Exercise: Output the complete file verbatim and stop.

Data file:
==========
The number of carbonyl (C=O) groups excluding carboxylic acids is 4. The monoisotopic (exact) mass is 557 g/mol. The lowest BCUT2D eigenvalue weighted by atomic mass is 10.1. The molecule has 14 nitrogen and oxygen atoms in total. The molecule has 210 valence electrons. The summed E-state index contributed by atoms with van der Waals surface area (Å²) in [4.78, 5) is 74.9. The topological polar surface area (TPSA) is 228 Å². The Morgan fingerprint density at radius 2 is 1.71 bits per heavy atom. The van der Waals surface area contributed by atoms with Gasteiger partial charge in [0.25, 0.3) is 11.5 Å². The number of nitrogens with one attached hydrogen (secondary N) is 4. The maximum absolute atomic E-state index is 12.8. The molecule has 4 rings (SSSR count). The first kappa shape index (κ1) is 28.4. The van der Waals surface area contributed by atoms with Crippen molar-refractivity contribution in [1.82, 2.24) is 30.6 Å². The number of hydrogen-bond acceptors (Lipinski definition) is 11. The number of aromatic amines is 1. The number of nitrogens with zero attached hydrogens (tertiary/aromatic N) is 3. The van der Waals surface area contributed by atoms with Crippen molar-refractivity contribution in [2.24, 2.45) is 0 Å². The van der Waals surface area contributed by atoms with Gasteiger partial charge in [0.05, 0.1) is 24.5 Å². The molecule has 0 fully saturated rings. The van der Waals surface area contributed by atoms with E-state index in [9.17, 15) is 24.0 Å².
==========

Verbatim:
The number of carbonyl (C=O) groups excluding carboxylic acids is 4. The monoisotopic (exact) mass is 557 g/mol. The lowest BCUT2D eigenvalue weighted by atomic mass is 10.1. The molecule has 14 nitrogen and oxygen atoms in total. The molecule has 210 valence electrons. The summed E-state index contributed by atoms with van der Waals surface area (Å²) in [4.78, 5) is 74.9. The topological polar surface area (TPSA) is 228 Å². The Morgan fingerprint density at radius 2 is 1.71 bits per heavy atom. The van der Waals surface area contributed by atoms with Gasteiger partial charge in [0.25, 0.3) is 11.5 Å². The number of nitrogens with one attached hydrogen (secondary N) is 4. The maximum absolute atomic E-state index is 12.8. The molecule has 4 rings (SSSR count). The first kappa shape index (κ1) is 28.4. The van der Waals surface area contributed by atoms with Crippen molar-refractivity contribution in [1.82, 2.24) is 30.6 Å². The number of hydrogen-bond acceptors (Lipinski definition) is 11. The number of aromatic amines is 1. The number of nitrogens with zero attached hydrogens (tertiary/aromatic N) is 3. The van der Waals surface area contributed by atoms with Crippen molar-refractivity contribution in [2.24, 2.45) is 0 Å². The van der Waals surface area contributed by atoms with Gasteiger partial charge in [0.05, 0.1) is 24.5 Å². The molecule has 0 fully saturated rings. The van der Waals surface area contributed by atoms with E-state index in [9.17, 15) is 24.0 Å².